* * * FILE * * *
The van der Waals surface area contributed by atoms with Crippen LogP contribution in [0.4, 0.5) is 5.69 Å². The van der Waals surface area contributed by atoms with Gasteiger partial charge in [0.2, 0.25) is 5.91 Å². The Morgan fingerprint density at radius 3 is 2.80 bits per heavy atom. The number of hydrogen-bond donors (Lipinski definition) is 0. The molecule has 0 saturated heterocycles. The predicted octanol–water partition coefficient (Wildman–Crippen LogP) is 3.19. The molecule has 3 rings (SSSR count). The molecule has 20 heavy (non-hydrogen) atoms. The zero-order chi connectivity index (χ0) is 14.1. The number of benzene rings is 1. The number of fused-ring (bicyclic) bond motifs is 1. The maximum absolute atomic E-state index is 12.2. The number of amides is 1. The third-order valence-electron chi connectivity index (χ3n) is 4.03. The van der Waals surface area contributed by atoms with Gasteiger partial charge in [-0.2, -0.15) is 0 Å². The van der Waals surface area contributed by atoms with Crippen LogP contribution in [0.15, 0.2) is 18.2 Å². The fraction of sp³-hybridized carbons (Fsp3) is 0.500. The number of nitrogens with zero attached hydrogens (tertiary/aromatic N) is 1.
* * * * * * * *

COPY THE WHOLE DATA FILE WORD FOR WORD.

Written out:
The van der Waals surface area contributed by atoms with Crippen LogP contribution in [0.4, 0.5) is 5.69 Å². The van der Waals surface area contributed by atoms with Gasteiger partial charge in [0.2, 0.25) is 5.91 Å². The Morgan fingerprint density at radius 3 is 2.80 bits per heavy atom. The number of hydrogen-bond donors (Lipinski definition) is 0. The molecule has 0 saturated heterocycles. The predicted octanol–water partition coefficient (Wildman–Crippen LogP) is 3.19. The molecule has 3 rings (SSSR count). The molecule has 20 heavy (non-hydrogen) atoms. The zero-order chi connectivity index (χ0) is 14.1. The number of benzene rings is 1. The number of fused-ring (bicyclic) bond motifs is 1. The maximum absolute atomic E-state index is 12.2. The number of amides is 1. The third-order valence-electron chi connectivity index (χ3n) is 4.03. The van der Waals surface area contributed by atoms with Gasteiger partial charge in [-0.2, -0.15) is 0 Å². The van der Waals surface area contributed by atoms with Crippen LogP contribution in [0.15, 0.2) is 18.2 Å². The fraction of sp³-hybridized carbons (Fsp3) is 0.500. The number of nitrogens with zero attached hydrogens (tertiary/aromatic N) is 1.